10.10.04

Certainty

I wonder if certainty in our beliefs ever gets in the way of belief. An odd question, but stay with me. This is a bit of a ramble, thinking as I go, so lets see.

I mean, we don't know if our beliefs our true with absolute certainty, not in the regular sense of the word anyway. That is why we need faith. Our faith can be absolutely certain, but that is a different thing. Wright put it something like this: you are aren't justified by faith by believing in justification by faith, you are justified by faith by believing in Jesus. So maybe what I am asking is if I have ever believed in my beliefs to much, and not in the person who is the basis and foundation of those beliefs.

To have the humility to admit that I could be wrong, not neccessarily about the larger things, but even about the smaller intricacies of my Christian faith, creates problems. I often hear about preachers who boldly declare that we must be certain of our salvation. The famous, worn out, questions: If you died tonight, do you know that you would wake up in heaven? But I wonder if salvation is one of those now/not yet things, and if it is, what does that mean for our certainty? (rom 13:11 "For salvation is nearer to us now than when we became believers...",php 2:12 "work out your salvation with fear and trembling" 1 pet 1:9 "...for you are recieving the outcome of your faith, the salvation of your souls...", 1 pet. 2:2 "...that you may grow into your salvation". I only include not yet verses as those are the ones not often spoken about).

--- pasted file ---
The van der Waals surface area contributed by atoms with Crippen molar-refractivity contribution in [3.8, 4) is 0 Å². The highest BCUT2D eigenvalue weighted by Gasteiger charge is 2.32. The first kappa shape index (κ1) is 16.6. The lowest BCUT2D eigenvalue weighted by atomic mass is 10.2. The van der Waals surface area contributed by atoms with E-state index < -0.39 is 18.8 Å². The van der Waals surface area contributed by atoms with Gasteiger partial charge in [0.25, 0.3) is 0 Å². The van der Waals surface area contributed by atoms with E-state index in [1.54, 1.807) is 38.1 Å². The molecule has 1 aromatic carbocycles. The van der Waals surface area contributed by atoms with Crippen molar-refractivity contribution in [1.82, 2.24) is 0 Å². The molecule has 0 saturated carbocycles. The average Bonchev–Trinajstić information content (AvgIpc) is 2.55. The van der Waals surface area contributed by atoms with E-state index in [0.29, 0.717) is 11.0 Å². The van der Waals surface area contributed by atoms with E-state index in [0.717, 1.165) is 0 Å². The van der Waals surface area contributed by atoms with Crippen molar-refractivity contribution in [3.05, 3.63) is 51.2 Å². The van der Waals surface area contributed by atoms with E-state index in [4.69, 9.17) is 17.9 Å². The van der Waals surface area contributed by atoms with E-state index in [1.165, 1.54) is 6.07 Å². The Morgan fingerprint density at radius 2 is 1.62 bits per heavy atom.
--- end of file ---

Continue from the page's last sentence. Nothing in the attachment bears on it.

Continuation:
I also look at some great examples of the faith, i.e. francis of assisi, who was supposedly never certain of his salvation.

Is faith really the exlusion of doubt? I don't think so. I am reminded of something C.S. Lewis said, the only person he knew who claimed to have seen a ghost didn't believe in them.

So can we be to certain? can certainty get in the way? I think so. To much certainty denies we are human, fallible and fallen. To much certainty denies the process of growth in knowledge and wisdom.

I think we often forget we are called to be loving, not right. We are called to live as Christ lived, not to know what Christ knew.

Matthew 7:21 "Not everyone who says to me, "Lord, Lord,' will enter the kingdom of heaven, but only the one who does the will of my Father in heaven."
Matthew 22:37-40 "He said to him, " "You shall love the Lord your God with all your heart, and with all your soul, and with all your mind.' This is the greatest and first commandment. And a second is like it: "You shall love your neighbor as yourself.' On these two commandments hang all the law and the prophets."

3 comments:

Stefanie said...

Hello Andrew, this is Stefanie (from Toronto project 2001). I surfed onto your blog from Mindy's. Anyway, I just want to say that I completely agree that too much certainty gets in the way of growth. In fact, I was just thinking about this today and was going to blog about it myself, from a different angle. The big lesson for me was even if you are certain you are right about the smaller things, the greater goal is love, peace and mutual edification. Great post! Tell Kristina I said hi :)

Stefanie
sdot.blogspot.com

Andrew said...

Hey Stefanie

Good to hear from you. Its so wierd, I had no idea all these people I knew blogged, and now I keep finding out there are more :) I look forward to keeping up with your blog to.

God Bless :)

PakG1 said...

It is when we are willing to question our beliefs and have doubt that our faith can grow stronger on a solid foundation, no? A strange paradox, I admit. But I think certainty can be beneficial or detrimental to one's faith depending on the person's background. It takes a true potter to build up a clay pot that has been shattered, and if one is not a true potter, then I am not sure that one should try breaking what is already there, even if the intention is to build a better pot. This gift of teaching is privy to a few, mm? :)